Another very enjoyable Maisie Dobbs book! I am definitely hooked on the series at this point. Immediately after finishing An Incomplete Revenge, I started reading Pardonable Lies – that is, the third book in the series that I skipped over. Good stuff.
In this episode, Maisie ends up following Billy Beale and his family on their “working vacation” out to Kent, to pick hops and enjoy the air away from “the Smoke” (which apparently is London – I’m learning some Britishisms from these books, for sure). James Compton, the son of her original patroness and supporter, has come looking for her help in his business dealings in the small town of Heronsdene. His concern is with the strange events there, including petty crime and a fairly regular occurrence of arson. Since the Beales were already to be in the area, Maisie can use her assistant as usual.
I really liked the way this book opened with another woman’s perspective on Maisie – the weaving instructor, Marta, observes her and makes some guesses about her life. I appreciated an outsider’s view of her, since I think we often get Maisie’s point of view, even in third person.
We quickly learn some new and, I think, important details about Maisie’s personal history and past that I found valuable in understanding her, as well as entertaining in their own right. I’m glad Winspear gave her this new dimension. As I’ve said throughout the series, if Maisie lacks anything, it’s dimensions; perhaps Winspear is wise to mete them out sparingly like this, though, since I’m so interested and on the edge of my seat. Give me more! MORE!
The story itself (avoiding spoilers here) I found heartwrenching. I was surprised at the degree of forgiveness shown in the end – although the offended party does not call it forgiveness (he says, “that is not for me to do”), he does forbear to take (ahem) Complete Revenge. It was a satisfyingly complex and twisting story, with Winspear’s characteristic overarching, large-scale, human-condition themes, and I found the exotic addition of the gypsies to be a point of interest, too.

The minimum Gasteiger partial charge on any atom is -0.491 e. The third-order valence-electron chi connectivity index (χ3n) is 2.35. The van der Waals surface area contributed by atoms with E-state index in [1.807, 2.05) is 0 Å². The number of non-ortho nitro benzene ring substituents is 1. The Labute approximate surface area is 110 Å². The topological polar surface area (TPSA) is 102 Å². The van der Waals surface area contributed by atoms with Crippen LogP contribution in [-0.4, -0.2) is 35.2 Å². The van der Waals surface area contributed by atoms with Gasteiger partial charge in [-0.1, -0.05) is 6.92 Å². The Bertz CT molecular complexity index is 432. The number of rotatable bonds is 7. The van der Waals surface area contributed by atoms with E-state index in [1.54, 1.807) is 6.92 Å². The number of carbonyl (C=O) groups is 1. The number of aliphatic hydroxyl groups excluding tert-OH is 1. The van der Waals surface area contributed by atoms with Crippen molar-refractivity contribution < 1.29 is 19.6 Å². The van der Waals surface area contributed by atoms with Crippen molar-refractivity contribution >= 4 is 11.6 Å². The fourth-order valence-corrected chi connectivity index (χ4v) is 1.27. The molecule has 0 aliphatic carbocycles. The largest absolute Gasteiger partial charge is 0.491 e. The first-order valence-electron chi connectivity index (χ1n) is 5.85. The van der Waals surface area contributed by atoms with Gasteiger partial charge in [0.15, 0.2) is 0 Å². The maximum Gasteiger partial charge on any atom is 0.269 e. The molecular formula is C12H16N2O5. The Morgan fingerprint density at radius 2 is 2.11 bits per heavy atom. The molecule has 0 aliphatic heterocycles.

A few things caught my eye in this book. I really enjoyed the beautiful, sensual description on pages 219-220 of the War Office Repository. The polished dark wood floors, hushed tones, and onionskin papers, along with the emotions of the people doing their research (as imagined by Maisie), and the helpful clerk, “reminded [Maisie] of a library.” (They did me, too.) I’m a librarian, and am always excited to get a mention.
Another connection in this book that I REALLY enjoyed was the hop-picking! I’m a big fan of beer – I used to sell it for a living, and I’ve made pretty significant plans over it (like flying overseas), and it’s pretty important in my family – both my parents, and the Husband, and I are all beer people. And the HOPS are my favorite part. I’ve never picked any, but I have munched on fresh-dried ones, and, yum. I even have a tattoo: …because our littlest dog is named Hops, so now I have a tattoo for each dog. Here is Ritchey:
…and the two real-life models.
At any rate. Thanks for bearing with me through the tattoo gallery (there’s more where that came from, but I shall spare you). I’ll be commenting, as well, over at Book Club Girl‘s discussion post. Come on over! I’m so glad I’m participating in this read-along; it’s been great fun and I’ve discovered a new series I really enjoy.